According to the criminal justice system, a search is the action by law enforcement agents to move into private property or use electronic tapping methods in the process of gathering evidence from a crime suspect (FindLaw, 2009). It is simply the act of negating the right to privacy of an individual for the purposes of collecting crime evidence. This act may be lawful when a warrant is obtained or unlawful if it entails infringement of privacy.
Seizure on the other hand is defined as the act of impounding private property or persons by the law enforcement agents for presentation in court as evidence against a criminal suspect (Vina, 2006). This involves collecting of all illegal materials by law enforcement officers during their search. The law defines arrest as the act by the police officers of apprehending and putting in custody crime suspects during the process of interrogation and investigation of their purported criminal offenses before charging them in the law courts (Vina, 2006).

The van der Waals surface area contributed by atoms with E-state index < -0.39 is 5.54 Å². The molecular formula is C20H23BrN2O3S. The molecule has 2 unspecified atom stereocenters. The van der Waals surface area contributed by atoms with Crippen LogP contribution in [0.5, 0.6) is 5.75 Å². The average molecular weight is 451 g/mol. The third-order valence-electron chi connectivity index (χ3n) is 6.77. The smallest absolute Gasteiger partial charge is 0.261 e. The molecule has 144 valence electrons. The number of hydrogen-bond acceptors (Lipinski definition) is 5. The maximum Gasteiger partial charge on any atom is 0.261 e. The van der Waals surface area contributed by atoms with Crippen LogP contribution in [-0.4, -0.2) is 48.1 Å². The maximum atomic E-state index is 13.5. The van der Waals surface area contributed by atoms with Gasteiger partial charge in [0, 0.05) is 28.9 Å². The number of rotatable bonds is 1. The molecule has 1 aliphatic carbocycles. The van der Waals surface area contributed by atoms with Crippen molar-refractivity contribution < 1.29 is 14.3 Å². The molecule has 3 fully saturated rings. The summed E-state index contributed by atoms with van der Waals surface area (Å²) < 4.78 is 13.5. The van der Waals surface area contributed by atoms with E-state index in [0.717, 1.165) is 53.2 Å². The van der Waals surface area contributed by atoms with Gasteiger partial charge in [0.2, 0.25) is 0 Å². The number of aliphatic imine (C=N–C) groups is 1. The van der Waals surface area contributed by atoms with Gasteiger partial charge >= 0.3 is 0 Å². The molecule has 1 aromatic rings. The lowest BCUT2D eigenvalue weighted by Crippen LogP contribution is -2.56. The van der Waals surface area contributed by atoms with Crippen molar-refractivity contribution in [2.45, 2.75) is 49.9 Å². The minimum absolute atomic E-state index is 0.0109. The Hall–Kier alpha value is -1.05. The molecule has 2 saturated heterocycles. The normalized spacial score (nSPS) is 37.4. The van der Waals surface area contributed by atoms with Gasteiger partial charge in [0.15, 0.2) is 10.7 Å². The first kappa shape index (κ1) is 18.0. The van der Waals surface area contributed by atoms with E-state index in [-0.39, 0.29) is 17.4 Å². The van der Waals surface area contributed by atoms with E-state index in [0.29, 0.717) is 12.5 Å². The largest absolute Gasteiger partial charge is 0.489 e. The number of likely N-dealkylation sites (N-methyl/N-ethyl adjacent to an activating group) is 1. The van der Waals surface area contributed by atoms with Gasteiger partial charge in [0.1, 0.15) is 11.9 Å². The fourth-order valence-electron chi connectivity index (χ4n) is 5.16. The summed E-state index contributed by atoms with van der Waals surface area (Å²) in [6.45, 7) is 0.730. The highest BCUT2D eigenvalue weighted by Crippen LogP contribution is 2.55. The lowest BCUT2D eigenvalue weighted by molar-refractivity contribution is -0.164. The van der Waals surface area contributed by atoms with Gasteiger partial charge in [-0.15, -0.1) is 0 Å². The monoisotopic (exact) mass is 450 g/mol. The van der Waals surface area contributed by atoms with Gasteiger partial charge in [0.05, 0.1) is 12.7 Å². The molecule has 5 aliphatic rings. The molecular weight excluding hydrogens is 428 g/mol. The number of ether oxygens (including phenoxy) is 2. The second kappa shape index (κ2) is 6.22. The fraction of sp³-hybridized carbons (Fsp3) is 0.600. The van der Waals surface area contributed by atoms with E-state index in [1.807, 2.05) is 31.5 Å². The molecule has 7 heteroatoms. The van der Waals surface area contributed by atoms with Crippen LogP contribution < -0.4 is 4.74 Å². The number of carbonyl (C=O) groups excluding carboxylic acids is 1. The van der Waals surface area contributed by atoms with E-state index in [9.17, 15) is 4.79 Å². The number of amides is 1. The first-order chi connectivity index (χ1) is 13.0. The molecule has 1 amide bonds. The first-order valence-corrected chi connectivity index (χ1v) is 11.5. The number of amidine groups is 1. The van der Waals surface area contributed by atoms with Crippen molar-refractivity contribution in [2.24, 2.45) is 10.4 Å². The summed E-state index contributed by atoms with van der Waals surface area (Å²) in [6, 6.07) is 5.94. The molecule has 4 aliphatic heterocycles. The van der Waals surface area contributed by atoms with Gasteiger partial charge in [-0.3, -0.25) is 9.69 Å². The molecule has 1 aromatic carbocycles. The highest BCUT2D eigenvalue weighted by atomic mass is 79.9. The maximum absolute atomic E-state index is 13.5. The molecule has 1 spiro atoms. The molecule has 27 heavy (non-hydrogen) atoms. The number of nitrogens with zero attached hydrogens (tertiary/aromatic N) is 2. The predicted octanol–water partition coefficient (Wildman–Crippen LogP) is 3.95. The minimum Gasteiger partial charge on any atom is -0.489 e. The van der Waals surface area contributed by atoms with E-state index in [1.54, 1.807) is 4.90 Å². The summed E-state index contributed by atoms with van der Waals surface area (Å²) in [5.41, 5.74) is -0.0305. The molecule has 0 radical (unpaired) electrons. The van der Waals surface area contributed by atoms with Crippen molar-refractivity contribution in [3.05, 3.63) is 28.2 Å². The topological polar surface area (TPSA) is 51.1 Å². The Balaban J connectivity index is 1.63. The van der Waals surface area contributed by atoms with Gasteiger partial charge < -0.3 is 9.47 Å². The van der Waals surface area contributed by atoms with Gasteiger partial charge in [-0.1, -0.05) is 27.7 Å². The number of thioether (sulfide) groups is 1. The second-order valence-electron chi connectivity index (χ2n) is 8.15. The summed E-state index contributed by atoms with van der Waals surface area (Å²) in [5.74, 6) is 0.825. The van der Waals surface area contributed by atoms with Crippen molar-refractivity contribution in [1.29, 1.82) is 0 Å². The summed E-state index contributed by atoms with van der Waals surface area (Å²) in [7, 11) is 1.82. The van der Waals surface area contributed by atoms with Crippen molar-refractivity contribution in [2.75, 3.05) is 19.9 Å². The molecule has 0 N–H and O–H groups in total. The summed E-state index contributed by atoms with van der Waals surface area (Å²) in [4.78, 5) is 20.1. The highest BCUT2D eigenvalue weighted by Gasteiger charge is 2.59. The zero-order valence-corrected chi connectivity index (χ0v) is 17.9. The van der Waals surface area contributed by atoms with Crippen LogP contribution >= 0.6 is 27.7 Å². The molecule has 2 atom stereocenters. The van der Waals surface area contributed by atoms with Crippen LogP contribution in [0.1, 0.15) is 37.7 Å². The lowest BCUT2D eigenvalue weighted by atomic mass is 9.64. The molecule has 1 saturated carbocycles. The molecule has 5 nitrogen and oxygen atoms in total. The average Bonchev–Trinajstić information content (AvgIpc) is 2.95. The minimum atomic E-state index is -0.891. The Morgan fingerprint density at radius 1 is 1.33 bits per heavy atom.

According to the legal interpretation of the provisions of the fourth amendment of the constitution, the process of search, seizure, and arrest by law enforcement must be qualified by a proof a probable cause (FindLaw, 2009). Therefore, reasonableness can be defined as the act of conducting search and seizure not on reasonable suspicion but with evidence of probable cause (American law Division, 2006). Unlike other forms of search and seizure activities which dictate for evidence of probable cause by the law enforcement, border searches are mainly based on reasonable suspicion (Vina, 2006).
Routine border searches are legally termed as reasonable based on the importance of border security and can involve just limited intrusion. However, non-routine border searches dictate for prove of reasonable suspicion and depend on technique and level of intrusion (Vina, 2006). Just to be appreciated is the fact that border and regulatory searches such as routine screening of passengers at the airport are given special exception under the fourth amendment as they do not call for reasonable suspicion.